• The Uncoupling by Meg Wolitzer - retells or makes overarching references to Lysistrata
  • Tipping the Velvet by Sarah Waters - historical, GLBTQ
This is a really small sample, but I think it illustrates what I'm driving at. Seems to me "literary fiction" is a genre imposed from the outside by publishers and consumers. Any genre can be literary fiction if the conditions are right. 

The literary fiction titles on my shelves tip the scales heavily toward historical novels (The Sisters Brothers, C), retellings or homages (Wicked), and sci-fi/fantasy or magical realism (The Particular Sadness of Lemon Cake). Even within these examples it's almost impossible to distinguish one genre-within-a-genre from another! Wicked was a retelling/homage but also a fantasy. The Particular Sadness of Lemon Cake was magical realism with a bit of historical thrown in.

I suppose what the last seven months have done for me is to really help me pinpoint and refine my tastes. It's brought me a greater sense of self-awareness (and shelf awareness!) and has made me realize exactly how closely bound all genres really are and how silly it is to get into a tizzy over genre lines. I don't tizzy, but some readers most definitely do.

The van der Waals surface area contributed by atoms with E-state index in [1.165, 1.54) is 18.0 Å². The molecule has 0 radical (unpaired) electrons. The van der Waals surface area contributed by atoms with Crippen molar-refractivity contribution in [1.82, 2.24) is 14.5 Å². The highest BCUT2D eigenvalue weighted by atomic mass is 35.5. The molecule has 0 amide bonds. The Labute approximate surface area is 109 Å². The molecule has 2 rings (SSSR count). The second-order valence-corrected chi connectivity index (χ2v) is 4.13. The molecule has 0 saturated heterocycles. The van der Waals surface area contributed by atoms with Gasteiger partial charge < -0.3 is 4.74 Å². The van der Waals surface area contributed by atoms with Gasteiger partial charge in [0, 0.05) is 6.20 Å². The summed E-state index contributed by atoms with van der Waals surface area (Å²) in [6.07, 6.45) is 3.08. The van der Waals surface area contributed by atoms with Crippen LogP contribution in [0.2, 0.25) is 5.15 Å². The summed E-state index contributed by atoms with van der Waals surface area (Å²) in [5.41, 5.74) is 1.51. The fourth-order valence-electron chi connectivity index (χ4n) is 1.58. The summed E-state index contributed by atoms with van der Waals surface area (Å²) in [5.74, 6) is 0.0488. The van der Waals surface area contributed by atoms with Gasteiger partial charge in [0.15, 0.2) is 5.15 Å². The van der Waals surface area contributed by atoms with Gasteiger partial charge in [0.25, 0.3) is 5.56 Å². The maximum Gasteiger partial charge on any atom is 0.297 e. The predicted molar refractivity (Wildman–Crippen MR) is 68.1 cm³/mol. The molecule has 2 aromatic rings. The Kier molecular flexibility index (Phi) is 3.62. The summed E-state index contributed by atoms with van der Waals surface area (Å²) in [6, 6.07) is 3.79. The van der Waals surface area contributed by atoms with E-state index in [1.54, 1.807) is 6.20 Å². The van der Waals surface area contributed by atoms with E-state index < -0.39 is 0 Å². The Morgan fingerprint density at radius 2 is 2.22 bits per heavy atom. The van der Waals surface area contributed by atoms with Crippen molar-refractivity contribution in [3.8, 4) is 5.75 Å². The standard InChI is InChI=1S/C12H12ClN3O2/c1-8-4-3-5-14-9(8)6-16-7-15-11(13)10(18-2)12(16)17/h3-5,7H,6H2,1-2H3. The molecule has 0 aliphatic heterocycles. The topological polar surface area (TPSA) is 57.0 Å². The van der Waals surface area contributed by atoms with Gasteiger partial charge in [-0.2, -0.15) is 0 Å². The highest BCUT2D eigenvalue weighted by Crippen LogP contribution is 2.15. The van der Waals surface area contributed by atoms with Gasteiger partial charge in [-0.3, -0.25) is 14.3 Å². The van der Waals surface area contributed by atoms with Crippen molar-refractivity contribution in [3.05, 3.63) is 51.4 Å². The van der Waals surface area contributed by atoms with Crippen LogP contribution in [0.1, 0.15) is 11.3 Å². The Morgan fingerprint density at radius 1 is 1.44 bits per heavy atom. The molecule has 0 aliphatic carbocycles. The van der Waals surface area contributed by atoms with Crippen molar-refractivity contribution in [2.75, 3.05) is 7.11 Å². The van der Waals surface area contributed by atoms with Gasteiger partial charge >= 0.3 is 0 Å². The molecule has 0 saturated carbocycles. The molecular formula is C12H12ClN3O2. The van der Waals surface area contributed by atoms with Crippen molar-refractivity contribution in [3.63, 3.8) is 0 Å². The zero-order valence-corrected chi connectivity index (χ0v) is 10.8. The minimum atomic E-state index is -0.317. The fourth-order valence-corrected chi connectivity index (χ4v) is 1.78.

In conclusion, I really want to thank all of you who responded to my original post back in June 2011 and those of you who come here and converse with me over these bookish thoughts. You bloggers, you make me think and by allowing me to discuss these items with you, allow me to understand myself and my reading better all the time. 

18 comments:

  1. Book blogging has also helped me to understand which books I enjoy. I think I agree with you that I enjoy literary fiction which is also part of a specific genre. When literary fiction is simply that it can lack enough plot for me. Here's to many more fantastic book discoveries!